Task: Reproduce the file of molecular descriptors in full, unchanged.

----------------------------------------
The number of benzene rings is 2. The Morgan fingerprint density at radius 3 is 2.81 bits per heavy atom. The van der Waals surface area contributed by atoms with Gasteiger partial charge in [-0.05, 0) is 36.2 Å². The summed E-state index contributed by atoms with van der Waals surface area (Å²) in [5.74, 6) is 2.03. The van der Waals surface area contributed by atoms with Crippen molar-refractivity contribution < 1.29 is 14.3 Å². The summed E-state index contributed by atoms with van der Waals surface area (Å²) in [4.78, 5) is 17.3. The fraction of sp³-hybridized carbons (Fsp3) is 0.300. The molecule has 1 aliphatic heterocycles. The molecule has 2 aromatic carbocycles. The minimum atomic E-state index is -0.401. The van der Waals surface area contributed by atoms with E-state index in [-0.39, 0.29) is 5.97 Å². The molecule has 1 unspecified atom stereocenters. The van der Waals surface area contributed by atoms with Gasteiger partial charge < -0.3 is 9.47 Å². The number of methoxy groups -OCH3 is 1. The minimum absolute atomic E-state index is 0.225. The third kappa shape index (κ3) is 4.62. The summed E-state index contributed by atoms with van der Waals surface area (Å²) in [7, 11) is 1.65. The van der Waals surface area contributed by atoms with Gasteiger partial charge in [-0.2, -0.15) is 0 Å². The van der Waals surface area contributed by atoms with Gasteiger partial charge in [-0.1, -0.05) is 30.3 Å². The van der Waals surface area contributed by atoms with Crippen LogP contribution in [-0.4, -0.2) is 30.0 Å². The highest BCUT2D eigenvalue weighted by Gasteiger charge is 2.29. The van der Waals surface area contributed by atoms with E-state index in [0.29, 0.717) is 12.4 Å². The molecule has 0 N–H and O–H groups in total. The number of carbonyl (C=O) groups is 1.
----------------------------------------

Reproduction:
The number of benzene rings is 2. The Morgan fingerprint density at radius 3 is 2.81 bits per heavy atom. The van der Waals surface area contributed by atoms with Gasteiger partial charge in [-0.05, 0) is 36.2 Å². The summed E-state index contributed by atoms with van der Waals surface area (Å²) in [5.74, 6) is 2.03. The van der Waals surface area contributed by atoms with Crippen molar-refractivity contribution < 1.29 is 14.3 Å². The summed E-state index contributed by atoms with van der Waals surface area (Å²) in [4.78, 5) is 17.3. The fraction of sp³-hybridized carbons (Fsp3) is 0.300. The molecule has 1 aliphatic heterocycles. The molecule has 2 aromatic carbocycles. The minimum atomic E-state index is -0.401. The van der Waals surface area contributed by atoms with E-state index in [-0.39, 0.29) is 5.97 Å². The molecule has 1 unspecified atom stereocenters. The van der Waals surface area contributed by atoms with Gasteiger partial charge < -0.3 is 9.47 Å². The number of methoxy groups -OCH3 is 1. The minimum absolute atomic E-state index is 0.225. The third kappa shape index (κ3) is 4.62. The summed E-state index contributed by atoms with van der Waals surface area (Å²) in [7, 11) is 1.65. The van der Waals surface area contributed by atoms with Gasteiger partial charge in [-0.2, -0.15) is 0 Å². The van der Waals surface area contributed by atoms with Gasteiger partial charge in [-0.1, -0.05) is 30.3 Å². The van der Waals surface area contributed by atoms with Crippen LogP contribution in [-0.4, -0.2) is 30.0 Å². The highest BCUT2D eigenvalue weighted by Gasteiger charge is 2.29. The van der Waals surface area contributed by atoms with E-state index in [0.29, 0.717) is 12.4 Å². The molecule has 0 N–H and O–H groups in total. The number of carbonyl (C=O) groups is 1.